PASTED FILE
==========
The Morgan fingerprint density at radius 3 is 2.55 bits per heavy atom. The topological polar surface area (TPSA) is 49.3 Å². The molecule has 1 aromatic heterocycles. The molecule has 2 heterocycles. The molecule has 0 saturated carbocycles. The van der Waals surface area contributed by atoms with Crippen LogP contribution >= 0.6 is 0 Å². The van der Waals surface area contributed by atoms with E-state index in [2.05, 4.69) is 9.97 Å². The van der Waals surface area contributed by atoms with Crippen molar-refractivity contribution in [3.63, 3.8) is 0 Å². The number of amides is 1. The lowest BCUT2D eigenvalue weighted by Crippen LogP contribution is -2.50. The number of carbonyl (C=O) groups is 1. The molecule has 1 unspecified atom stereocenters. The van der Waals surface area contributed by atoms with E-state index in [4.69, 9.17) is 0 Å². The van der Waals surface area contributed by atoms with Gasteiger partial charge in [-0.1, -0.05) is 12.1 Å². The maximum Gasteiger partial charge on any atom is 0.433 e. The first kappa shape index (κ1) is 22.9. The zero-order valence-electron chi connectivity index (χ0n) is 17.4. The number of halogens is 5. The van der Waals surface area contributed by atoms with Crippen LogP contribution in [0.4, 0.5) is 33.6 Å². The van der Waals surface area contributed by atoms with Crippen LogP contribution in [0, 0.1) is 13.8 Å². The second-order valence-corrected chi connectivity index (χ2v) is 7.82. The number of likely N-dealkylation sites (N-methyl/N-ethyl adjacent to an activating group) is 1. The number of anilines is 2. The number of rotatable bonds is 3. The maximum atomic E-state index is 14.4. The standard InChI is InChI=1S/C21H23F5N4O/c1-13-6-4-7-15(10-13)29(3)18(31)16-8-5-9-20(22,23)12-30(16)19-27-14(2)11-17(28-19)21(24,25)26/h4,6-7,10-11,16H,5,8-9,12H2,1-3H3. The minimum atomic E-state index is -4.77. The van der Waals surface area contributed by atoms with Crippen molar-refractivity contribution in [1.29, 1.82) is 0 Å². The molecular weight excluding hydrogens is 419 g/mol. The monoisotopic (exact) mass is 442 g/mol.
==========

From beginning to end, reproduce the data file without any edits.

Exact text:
The Morgan fingerprint density at radius 3 is 2.55 bits per heavy atom. The topological polar surface area (TPSA) is 49.3 Å². The molecule has 1 aromatic heterocycles. The molecule has 2 heterocycles. The molecule has 0 saturated carbocycles. The van der Waals surface area contributed by atoms with Crippen LogP contribution >= 0.6 is 0 Å². The van der Waals surface area contributed by atoms with E-state index in [2.05, 4.69) is 9.97 Å². The van der Waals surface area contributed by atoms with Crippen molar-refractivity contribution in [3.63, 3.8) is 0 Å². The number of amides is 1. The lowest BCUT2D eigenvalue weighted by Crippen LogP contribution is -2.50. The number of carbonyl (C=O) groups is 1. The molecule has 1 unspecified atom stereocenters. The van der Waals surface area contributed by atoms with E-state index in [4.69, 9.17) is 0 Å². The van der Waals surface area contributed by atoms with Gasteiger partial charge in [-0.1, -0.05) is 12.1 Å². The maximum Gasteiger partial charge on any atom is 0.433 e. The first kappa shape index (κ1) is 22.9. The zero-order valence-electron chi connectivity index (χ0n) is 17.4. The number of halogens is 5. The van der Waals surface area contributed by atoms with Crippen LogP contribution in [0.4, 0.5) is 33.6 Å². The van der Waals surface area contributed by atoms with Crippen LogP contribution in [0, 0.1) is 13.8 Å². The second-order valence-corrected chi connectivity index (χ2v) is 7.82. The number of likely N-dealkylation sites (N-methyl/N-ethyl adjacent to an activating group) is 1. The number of anilines is 2. The number of rotatable bonds is 3. The maximum atomic E-state index is 14.4. The standard InChI is InChI=1S/C21H23F5N4O/c1-13-6-4-7-15(10-13)29(3)18(31)16-8-5-9-20(22,23)12-30(16)19-27-14(2)11-17(28-19)21(24,25)26/h4,6-7,10-11,16H,5,8-9,12H2,1-3H3. The minimum atomic E-state index is -4.77. The van der Waals surface area contributed by atoms with Crippen molar-refractivity contribution in [1.29, 1.82) is 0 Å². The molecular weight excluding hydrogens is 419 g/mol. The monoisotopic (exact) mass is 442 g/mol.